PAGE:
Hitler was not a modern (in the vulgar sense) Catholic dictator. He was a Nazi dictator, which was an entirely different ethos, and mainly pagan.

  • kevin47

    Fair enough on the cease-fire for dissident cons. In Conor’s defense, he wrote conservative articles for our college newspaper, which certainly was not the hip thing, and more than I and the few conservatives on campus were willing to do.

    I would still call the centrist wing of the party to move beyond drafting manifestos, and begin to take stances going forward. Given the implosion of the Democratic party, there is a wide swath of ideological terrain to cover.

    Part of building a consensus means staking a claim on that territory, and defending it. If the “new majority” movement has a lingering fault, it is that it has skipped the claiming part, and moved right to the defense. The result is rather, erm, defensive.

    So let’s call a truce. I’ll quit calling the Conor Friedersdorfs of the world RINOs, hipsters, and dummy farts, and they can quit evoking Glenn Beck and Sarah Palin at every turn. Sound fair?

  • jakester

    Of course Hitler was not a practicing Catholic and he and the Nazis certainly did not like the Church. But he and the Church were willing to deal with each other. After all, the Nazis occupied Rome for nine months: if Hitler hated Catholics and the Church so much, who was stopping him from annihilating the Vatican, the Pope’s Swiss Guard? It’s not like Hitler was coy and concerned about world opinion at this time. The only Nazis who set foot in the Vatican in that time were the accredited ambassadors to the Vatican and other envoys.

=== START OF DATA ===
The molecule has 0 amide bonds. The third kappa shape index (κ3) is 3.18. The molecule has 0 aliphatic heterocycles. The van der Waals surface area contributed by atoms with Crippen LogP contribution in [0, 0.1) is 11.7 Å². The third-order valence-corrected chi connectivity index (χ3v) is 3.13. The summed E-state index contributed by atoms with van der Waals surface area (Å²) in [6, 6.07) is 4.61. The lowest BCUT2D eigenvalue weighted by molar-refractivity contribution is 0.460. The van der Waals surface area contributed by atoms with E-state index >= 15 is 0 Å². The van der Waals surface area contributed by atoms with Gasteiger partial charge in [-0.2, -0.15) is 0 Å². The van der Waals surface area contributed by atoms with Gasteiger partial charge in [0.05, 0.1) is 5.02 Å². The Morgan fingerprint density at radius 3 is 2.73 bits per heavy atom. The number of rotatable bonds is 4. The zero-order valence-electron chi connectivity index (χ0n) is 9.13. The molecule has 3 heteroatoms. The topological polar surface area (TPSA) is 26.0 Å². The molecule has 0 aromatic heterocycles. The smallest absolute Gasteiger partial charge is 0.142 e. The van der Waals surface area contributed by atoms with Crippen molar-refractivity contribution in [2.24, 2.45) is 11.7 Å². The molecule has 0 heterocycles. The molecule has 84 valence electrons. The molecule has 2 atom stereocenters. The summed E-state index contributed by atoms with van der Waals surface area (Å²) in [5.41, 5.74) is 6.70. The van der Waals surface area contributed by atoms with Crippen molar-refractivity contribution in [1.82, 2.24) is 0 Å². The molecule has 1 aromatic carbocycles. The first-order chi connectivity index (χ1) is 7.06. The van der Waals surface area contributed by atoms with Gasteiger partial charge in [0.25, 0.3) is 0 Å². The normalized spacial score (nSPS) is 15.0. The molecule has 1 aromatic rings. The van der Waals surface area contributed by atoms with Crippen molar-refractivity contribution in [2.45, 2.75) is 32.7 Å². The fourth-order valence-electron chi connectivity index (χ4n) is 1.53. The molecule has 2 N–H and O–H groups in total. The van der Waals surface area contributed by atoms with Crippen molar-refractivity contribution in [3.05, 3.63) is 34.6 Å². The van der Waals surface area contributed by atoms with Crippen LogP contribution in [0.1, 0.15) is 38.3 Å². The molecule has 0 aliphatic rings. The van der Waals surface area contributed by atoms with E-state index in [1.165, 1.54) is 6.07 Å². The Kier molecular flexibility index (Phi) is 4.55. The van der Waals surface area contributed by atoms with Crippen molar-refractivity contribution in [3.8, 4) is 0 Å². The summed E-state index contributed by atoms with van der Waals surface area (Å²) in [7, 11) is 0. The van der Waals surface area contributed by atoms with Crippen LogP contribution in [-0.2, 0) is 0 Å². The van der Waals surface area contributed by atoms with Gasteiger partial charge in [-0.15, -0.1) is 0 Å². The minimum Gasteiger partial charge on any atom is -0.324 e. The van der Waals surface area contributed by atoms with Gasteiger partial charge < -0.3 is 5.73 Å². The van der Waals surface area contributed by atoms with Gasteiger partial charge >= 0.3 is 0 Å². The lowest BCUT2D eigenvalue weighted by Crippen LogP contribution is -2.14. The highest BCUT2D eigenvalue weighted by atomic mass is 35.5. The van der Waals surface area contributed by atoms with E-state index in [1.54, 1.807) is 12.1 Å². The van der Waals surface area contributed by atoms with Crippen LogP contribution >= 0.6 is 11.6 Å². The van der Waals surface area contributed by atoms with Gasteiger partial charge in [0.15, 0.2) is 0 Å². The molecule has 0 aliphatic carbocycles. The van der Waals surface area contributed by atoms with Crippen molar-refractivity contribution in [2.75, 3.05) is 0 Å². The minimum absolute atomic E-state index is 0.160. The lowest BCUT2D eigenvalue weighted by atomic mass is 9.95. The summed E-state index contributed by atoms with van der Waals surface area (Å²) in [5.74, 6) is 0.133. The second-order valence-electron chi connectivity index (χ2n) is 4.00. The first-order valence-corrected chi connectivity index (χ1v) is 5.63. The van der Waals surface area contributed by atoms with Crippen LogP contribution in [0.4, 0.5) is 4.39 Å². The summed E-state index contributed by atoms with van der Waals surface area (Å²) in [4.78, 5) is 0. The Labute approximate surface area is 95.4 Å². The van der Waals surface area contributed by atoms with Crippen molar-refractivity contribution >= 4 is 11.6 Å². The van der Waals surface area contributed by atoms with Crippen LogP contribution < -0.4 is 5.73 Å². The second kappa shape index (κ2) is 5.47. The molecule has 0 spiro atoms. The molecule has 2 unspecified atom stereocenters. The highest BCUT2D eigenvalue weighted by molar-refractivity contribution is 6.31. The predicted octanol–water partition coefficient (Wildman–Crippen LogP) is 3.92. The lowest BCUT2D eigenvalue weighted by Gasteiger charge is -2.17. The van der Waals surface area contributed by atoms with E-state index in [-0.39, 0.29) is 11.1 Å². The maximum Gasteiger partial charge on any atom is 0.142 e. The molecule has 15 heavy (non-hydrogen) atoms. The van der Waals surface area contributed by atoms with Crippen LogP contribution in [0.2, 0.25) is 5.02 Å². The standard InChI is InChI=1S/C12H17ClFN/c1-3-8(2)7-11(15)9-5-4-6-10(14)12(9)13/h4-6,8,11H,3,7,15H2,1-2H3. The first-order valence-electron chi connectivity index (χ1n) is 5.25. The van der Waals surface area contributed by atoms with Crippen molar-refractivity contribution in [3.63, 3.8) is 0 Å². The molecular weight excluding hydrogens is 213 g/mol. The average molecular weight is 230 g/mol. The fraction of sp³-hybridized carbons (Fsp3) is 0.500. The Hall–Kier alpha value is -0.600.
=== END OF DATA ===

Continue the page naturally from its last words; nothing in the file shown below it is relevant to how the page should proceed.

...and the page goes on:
Nor am I laying the blame for the Holocaust at anyone’s feet but the Nazis and the bulk of the German people who went along with them and followed all their orders willingly. But don’t tell a millenia of anti-Semitism, most of it theologically inspired, didn’t provide fertile soil for this horror to happen.

  • WillyP

    I’d say, much more than the ancient prejudice, the fertile soil was provided by militarism, German nationalism, the myth of the Aryan uberrace, and a desperate population that had just suffered a currency collapse on the heels of losing a major armed conflict. For the sake of brevity, one could say WWI led to WWII, and they’d generally be considered correct.

    The Holocaust is, of course, not exactly WWII. Addressing specifically that atrocity, we should remember that dictators regularly make use of old hatreds. We can see that right now in our own country, as the president regularly attacks the successful with Marxist rhetoric. Sure, Antisemitism is largely a European brainchild. In the 13th century, it was Aquinas who espoused tolerance of different creeds, but death to the heretics [i.e., Christians who were not in line with official Dogma]. I don’t think the casuistry of Antisemitism of the Christian ages leads, necessarily, to the Holocaust. You should also remember that it was not only Jews who were targeted, but the Roma, the infirm, and anyone else who fell outside the Nazi eugenic ideal.

    The Nazi religious ceremonies and holidays, like I said before, were primarily pagan. And to the extent that the National Socialists were Marxists, they detested religion in general.

  • PCR

    WillyP, your history is spot-on until the bit about the Nazis being, in any sense, shape, or meaning of the word, Marxists. This is just factually untrue. Yes, there were, in the early days of the movement, genuine socialists in the Nazi movement (like the Strasser brothers), but these were removed from positions of power by the late 1920s, and the leaders of the left wing of the Nazi Party were, almost to a man, dead or imprisoned after the Night of the Long Knives in 1934. The “Socialism” in National Socialism was a complete fiction by the time Hitler had consolidated his power.